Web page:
The study was carried out in 13 NHS hospitals in England, Scotland and Northern Ireland. It was called EMERALD (Effectiveness of Multimodal Imaging for the Evaluation of Retinal Oedema and New Vessels in Diabetic Retinopathy).
The non-specialists received two days’ face-to-face training, and two half-day webinars, on the features of diabetic retinopathy. They could consolidate their knowledge in a web-based teaching programme which provided more examples. They were given clear guidelines on when to refer patients to ophthalmologists.
EMERALD included 397 people with diabetes who had all been successfully treated for either condition in one or both eyes. They were separated into two groups according to their diagnosis (DMO or PDR).
All participants had a standard check-up: a face-to-face appointment with an ophthalmologist and an OCT scan. The ophthalmologist identified people whose eye conditions had returned. The participants also received enhanced care: they had a further two images taken (7 field-ETDRS and UWF). These images can show the growth of new blood vessels (sometimes missed in standard check-ups).
Neither graders nor ophthalmologists in the study knew the results of the face-to-face check-up. Both groups looked at the images (OCT, 7-field ETDRS and UWF) and the researchers compared graders’ and ophthalmologists’ assessments.
The study found that graders could read images of diabetic retinopathy almost as accurately as ophthalmologists.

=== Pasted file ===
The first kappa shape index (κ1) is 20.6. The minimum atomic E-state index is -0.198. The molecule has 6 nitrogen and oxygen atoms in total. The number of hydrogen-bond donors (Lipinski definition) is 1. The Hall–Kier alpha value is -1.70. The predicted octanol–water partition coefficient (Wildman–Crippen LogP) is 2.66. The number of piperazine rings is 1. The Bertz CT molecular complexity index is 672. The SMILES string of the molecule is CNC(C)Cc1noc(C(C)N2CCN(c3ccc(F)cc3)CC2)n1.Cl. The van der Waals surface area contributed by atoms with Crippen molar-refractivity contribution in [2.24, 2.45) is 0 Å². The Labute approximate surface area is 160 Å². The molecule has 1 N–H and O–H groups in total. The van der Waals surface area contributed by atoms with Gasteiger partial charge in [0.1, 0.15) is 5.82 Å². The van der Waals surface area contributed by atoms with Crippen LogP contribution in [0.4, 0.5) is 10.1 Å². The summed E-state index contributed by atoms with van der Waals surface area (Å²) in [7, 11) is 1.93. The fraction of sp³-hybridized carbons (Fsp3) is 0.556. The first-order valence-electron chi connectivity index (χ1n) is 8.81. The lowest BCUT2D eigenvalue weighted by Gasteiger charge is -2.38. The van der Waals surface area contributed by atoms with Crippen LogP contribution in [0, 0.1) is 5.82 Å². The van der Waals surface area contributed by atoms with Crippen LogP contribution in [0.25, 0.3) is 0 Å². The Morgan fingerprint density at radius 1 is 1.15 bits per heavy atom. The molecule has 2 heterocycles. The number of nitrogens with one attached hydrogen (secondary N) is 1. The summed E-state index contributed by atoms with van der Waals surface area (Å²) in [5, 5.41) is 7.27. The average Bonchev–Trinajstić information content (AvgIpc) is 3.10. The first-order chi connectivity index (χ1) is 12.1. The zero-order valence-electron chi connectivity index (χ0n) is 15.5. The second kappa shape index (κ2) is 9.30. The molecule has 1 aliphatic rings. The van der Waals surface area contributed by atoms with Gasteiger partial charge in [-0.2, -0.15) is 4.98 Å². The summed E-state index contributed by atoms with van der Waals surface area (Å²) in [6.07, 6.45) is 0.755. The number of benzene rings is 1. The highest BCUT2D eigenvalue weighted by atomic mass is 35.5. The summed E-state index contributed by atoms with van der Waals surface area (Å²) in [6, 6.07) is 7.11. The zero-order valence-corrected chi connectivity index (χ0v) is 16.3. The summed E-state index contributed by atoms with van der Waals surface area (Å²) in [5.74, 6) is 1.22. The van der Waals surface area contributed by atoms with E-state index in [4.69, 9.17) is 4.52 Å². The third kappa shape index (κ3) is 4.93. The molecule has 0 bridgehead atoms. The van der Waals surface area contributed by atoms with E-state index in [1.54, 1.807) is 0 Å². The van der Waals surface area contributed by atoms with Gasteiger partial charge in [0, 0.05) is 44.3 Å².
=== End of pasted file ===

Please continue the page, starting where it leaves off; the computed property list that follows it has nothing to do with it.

For people with a DMO diagnosis, graders:
- correctly identified almost all (97%) cases of DMO
- were less able to rule out the disease when it was not present; they referred two in three (69%) scans which did not have macular oedema to the ophthalmologist.
For people with a PDR diagnosis, graders:
- correctly identified most cases of PDR (85% with ETDRS; 83% with UWF scans)
- were again less able to rule out the disease when it was not present; they referred around one in two scans which did not have PDR to the ophthalmologist (52% of ETDRS; 46% of the UWF scans).
Graders were more accurate when assessing images of high-risk PDR.
The researchers looked at the acceptability of the new pathway. Focus groups in Northern Ireland, Scotland and England included 36 people from the study. They said their preference was for face-to-face examinations by ophthalmologists, to discuss their eye condition, ask questions and receive reassurance.
However, they would accept a grader’s assessment if an appointment with an ophthalmologist was not available. In that case, people wanted immediate results. They also wanted occasional appointments with ophthalmologists, even if at longer intervals. Both ophthalmologists and graders supported the new pathway, but graders warned that they may not be able to answer all questions from people with diabetes.
This study found that using graders to assess images could save ophthalmologists’ time and be cheaper to deliver. Using graders could save £1390 per 100 visits for DMO. It would save slightly less, between £461 - £1189 per 100 visits for PDR. The graders referred many scans (with no diabetic retinopathy) to ophthalmologists, but the approach still saved money.
Why is this important?
Commissioners may be interested in these findings. A shortage of ophthalmologists is causing delays in routine eye checks for people with diabetes. Training more graders to read eye scans and images of the retina could reduce waiting times.